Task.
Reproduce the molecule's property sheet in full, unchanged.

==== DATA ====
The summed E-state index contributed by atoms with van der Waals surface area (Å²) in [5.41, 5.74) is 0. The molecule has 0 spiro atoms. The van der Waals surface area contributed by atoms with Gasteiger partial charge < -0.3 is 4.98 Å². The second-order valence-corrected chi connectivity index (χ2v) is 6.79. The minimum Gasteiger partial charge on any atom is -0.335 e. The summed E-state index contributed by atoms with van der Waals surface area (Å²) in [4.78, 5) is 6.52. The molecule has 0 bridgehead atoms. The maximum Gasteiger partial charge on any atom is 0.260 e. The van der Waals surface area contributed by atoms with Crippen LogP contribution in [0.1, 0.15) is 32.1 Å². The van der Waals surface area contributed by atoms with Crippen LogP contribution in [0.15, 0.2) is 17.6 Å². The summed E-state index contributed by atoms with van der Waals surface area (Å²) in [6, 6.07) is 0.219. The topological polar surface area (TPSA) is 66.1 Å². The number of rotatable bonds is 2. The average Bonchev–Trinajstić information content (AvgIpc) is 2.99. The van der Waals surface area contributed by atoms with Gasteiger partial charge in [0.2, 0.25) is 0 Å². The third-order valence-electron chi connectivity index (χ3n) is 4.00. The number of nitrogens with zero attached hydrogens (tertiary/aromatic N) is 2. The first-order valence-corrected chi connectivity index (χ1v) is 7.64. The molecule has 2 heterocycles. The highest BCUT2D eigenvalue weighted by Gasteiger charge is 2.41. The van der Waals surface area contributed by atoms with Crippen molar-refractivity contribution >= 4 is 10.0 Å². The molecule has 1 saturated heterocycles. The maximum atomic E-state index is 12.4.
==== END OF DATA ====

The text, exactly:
The summed E-state index contributed by atoms with van der Waals surface area (Å²) in [5.41, 5.74) is 0. The molecule has 0 spiro atoms. The van der Waals surface area contributed by atoms with Gasteiger partial charge < -0.3 is 4.98 Å². The second-order valence-corrected chi connectivity index (χ2v) is 6.79. The minimum Gasteiger partial charge on any atom is -0.335 e. The summed E-state index contributed by atoms with van der Waals surface area (Å²) in [4.78, 5) is 6.52. The molecule has 0 bridgehead atoms. The maximum Gasteiger partial charge on any atom is 0.260 e. The van der Waals surface area contributed by atoms with Crippen LogP contribution in [0.1, 0.15) is 32.1 Å². The van der Waals surface area contributed by atoms with Crippen LogP contribution in [0.15, 0.2) is 17.6 Å². The summed E-state index contributed by atoms with van der Waals surface area (Å²) in [6, 6.07) is 0.219. The topological polar surface area (TPSA) is 66.1 Å². The number of rotatable bonds is 2. The average Bonchev–Trinajstić information content (AvgIpc) is 2.99. The van der Waals surface area contributed by atoms with Gasteiger partial charge in [0.2, 0.25) is 0 Å². The third-order valence-electron chi connectivity index (χ3n) is 4.00. The number of nitrogens with zero attached hydrogens (tertiary/aromatic N) is 2. The first-order valence-corrected chi connectivity index (χ1v) is 7.64. The molecule has 2 heterocycles. The highest BCUT2D eigenvalue weighted by Gasteiger charge is 2.41. The van der Waals surface area contributed by atoms with Crippen molar-refractivity contribution >= 4 is 10.0 Å². The molecule has 1 saturated heterocycles. The maximum atomic E-state index is 12.4.